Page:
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Pāñcika (पाञ्चिक).—(compare Pañcaka, Malalasekara (Dictionary of Pali Proper Names), as var. for Paṇḍaka, name of a yakṣa), (1) name of a yakṣa: Mahāvyutpatti 3379; Mahā-Māyūrī 78 (see Lévi 101); Samādhirājasūtra p. 43, line 21; a yakṣa-general, (mahā-) senāpati, Divyāvadāna 163.18 f.; 447.7 ff.; Mūla-Sarvāstivāda-Vinaya i.24.15; Lalitavistara 202.9; Mahā-Māyūrī 236.2; 258.30; (2) name of a gandharva: Suvarṇabhāsottamasūtra 162.1.Source: Cologne Digital Sanskrit Dictionaries: Aufrecht Catalogus Catalogorum
Pañcikā (पञ्चिका) as mentioned in Aufrecht’s Catalogus Catalogorum:—[grammatical] Quoted twice in Kṣīrataraṅgiṇī.Source: Cologne Digital Sanskrit Dictionaries: Monier-Williams Sanskrit-English Dictionary
1) Pañcikā (पञ्चिका):—[from pañcaka > pañca] a f. a book consisting of 5 Adhyāyas (as those of the [Aitareya-brāhmaṇa])
2) [v.s. ...] Name of a game played with 5 shells, [Pāṇini 2-1, 10 [Scholiast or Commentator]]
3) Pañcika (पञ्चिक):—[from pañca] mfn. having the length of 5 [Śulba-sūtra]
4) Pañcikā (पञ्चिका):—[from pañcika > pañca] b f. See under pañcaka.
5) Pāñcika (पाञ्चिक):—[from pāñcāla] m. Name of the leader of the Yakṣas, [Buddhist literature]
6) [v.s. ...] of a man, [Harivaṃśa]
Sanskrit, also spelled संस्कृतम् (saṃskṛtam), is an ancient language of India commonly seen as the grandmother of the Indo-European language family (even English!). Closely allied with Prakrit and Pali, Sanskrit is more exhaustive in both grammar and terms and has the most extensive collection of literature in the world, greatly surpassing its sister-languages Greek and Latin.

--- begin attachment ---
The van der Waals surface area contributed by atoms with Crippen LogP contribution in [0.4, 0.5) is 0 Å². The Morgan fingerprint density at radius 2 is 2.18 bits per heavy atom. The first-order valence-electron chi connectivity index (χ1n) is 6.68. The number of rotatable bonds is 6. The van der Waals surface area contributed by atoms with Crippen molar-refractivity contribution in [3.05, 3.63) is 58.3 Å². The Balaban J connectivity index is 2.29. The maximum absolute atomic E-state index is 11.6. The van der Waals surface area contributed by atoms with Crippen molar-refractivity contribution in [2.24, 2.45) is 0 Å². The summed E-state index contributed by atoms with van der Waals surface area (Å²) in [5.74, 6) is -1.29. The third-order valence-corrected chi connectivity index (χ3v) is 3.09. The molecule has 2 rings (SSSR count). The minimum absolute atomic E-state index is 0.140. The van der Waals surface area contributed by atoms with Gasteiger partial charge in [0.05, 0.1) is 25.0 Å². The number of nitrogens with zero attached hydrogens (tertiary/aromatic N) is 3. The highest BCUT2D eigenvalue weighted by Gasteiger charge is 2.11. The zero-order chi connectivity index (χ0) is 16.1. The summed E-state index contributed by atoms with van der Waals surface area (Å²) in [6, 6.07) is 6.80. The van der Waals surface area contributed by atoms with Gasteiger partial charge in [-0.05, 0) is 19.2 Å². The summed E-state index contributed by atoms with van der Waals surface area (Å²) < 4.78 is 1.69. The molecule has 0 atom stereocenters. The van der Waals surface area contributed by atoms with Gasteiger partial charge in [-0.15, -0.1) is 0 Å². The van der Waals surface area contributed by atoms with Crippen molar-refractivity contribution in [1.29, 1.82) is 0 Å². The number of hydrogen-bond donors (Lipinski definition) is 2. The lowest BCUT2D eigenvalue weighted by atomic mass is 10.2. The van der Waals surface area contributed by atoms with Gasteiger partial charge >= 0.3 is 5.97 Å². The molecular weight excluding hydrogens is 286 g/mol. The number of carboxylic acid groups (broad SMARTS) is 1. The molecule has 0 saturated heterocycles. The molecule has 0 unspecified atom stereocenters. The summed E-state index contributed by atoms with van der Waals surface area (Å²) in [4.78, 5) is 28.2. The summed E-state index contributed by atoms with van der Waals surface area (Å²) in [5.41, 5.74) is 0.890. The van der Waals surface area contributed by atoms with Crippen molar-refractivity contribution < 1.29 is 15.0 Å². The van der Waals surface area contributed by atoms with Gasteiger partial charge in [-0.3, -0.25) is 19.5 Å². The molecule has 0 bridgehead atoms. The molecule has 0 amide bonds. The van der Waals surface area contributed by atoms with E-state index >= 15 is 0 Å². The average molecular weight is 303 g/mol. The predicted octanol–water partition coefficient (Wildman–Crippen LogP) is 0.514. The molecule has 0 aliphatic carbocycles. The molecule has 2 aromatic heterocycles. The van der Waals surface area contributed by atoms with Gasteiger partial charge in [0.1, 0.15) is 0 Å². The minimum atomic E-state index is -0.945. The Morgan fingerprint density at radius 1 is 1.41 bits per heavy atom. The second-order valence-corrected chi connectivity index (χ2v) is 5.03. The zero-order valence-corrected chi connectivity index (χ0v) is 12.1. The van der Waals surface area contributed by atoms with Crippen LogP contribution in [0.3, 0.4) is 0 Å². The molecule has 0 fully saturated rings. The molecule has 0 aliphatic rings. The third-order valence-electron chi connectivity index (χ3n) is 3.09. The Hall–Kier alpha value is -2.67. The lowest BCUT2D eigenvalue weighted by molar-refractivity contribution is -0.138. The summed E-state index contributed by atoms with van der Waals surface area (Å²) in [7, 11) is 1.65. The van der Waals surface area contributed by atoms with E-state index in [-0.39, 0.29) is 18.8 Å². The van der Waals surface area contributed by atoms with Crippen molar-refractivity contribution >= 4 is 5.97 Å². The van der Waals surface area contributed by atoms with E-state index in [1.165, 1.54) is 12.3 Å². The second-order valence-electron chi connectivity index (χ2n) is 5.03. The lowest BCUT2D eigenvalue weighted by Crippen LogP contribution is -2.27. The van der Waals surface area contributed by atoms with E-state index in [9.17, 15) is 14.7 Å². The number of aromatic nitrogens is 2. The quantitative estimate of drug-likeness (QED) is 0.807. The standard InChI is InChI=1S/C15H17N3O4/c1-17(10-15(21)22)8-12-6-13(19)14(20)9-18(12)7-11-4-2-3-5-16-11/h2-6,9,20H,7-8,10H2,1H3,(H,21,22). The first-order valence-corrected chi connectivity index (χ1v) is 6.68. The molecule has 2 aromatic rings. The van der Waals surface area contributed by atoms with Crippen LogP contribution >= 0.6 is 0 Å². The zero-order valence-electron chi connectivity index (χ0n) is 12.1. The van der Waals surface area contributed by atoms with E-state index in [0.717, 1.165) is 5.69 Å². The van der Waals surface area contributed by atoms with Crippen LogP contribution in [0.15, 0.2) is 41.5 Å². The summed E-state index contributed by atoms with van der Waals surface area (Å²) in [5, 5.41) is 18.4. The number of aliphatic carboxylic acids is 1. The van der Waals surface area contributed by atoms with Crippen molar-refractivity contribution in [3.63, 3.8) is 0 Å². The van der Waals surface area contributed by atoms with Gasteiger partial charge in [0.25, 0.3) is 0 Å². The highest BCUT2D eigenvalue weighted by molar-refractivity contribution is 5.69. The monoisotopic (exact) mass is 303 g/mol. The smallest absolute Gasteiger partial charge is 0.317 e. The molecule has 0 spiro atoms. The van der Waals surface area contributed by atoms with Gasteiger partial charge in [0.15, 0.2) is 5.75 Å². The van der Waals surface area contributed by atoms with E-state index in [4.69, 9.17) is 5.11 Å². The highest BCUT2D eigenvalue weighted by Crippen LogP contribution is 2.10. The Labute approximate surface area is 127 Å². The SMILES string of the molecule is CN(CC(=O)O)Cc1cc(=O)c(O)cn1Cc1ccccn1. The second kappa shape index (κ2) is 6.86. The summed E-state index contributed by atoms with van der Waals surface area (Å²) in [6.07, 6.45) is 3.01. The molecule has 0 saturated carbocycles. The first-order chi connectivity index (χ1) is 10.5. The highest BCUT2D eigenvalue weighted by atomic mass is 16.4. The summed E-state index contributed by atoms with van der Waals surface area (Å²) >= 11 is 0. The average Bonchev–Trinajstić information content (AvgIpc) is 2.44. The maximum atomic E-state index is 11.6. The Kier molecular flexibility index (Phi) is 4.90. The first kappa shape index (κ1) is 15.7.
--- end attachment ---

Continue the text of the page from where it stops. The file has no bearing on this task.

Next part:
See also (Relevant definitions)
Starts with: Pancikarana, Pancikaranamahavakyartha, Pancikaranamahavakyarthabodha, Pancikarananandakhya, Pancikarananandavyakhya, Pancikaranaprakriya, Pancikaranatatparyacandrika, Pancikaranavarttika, Pancikaranavarttikabharana, Pancikaranavivarana, Pancikaranaviveka.
Ends with: Brahmanapancika, Dhatupratyayapancika, Kathakagrihyapancika, Prakaranapancika, Prapancika, Purvapancika, Rigvedapancika, Rijuvimala pancika, Shatpancika, Somapancika, Subodhapancika, Trinapancika, Upapancika, Vaipancika, Vipancika, Vrittaratnakarapancika.
Full-text: Vipancika, Aitareyabrahmana, Pancaka, Brahmanapancika, Subodhapancika, Trinapancika, Nirmalanjana, Prakaranapancika, Vrittaratnakarapancika, Prapancika, Rijuvimala pancika, Dashaprakarana, Aitareyavrahmana, Kakapakshaka, Vuttodaya, Prapancamithyatvanumanakhandana, Mimamsasutra, Anargharaghava.
Search found 7 books and stories containing Pancika, Pañcikā, Pañcika, Pāñcika; (plurals include: Pancikas, Pañcikās, Pañcikas, Pāñcikas). You can also click to the full overview containing English textual excerpts. Below are direct links for the most relevant articles:
A History of Indian Philosophy Volume 4 (by Surendranath Dasgupta)
Part 2 - Pramānas (ways of valid knowledge) < [Chapter XXVII - A General Review of the Philosophy of Madhva]
Part 3 - Important Madhva Works < [Chapter XXV - Madhva and his School]
A History of Indian Philosophy Volume 2 (by Surendranath Dasgupta)
Part 7 - The Stage of the Saint (Jīvan-mukta) < [Chapter XII - The Philosophy of the Yogavāsiṣṭha]
A History of Indian Philosophy Volume 3 (by Surendranath Dasgupta)
Part 3 - Rāmānuja’s theory of Illusion—All knowledge is Real < [Chapter XX - Philosophy of the Rāmānuja School of Thought]
The backdrop of the Srikanthacarita and the Mankhakosa (by Dhrubajit Sarma)
The Buddhist Philosophy of Universal Flux (by Satkari Mookerjee)
Satapatha Brahmana (by Julius Eggeling)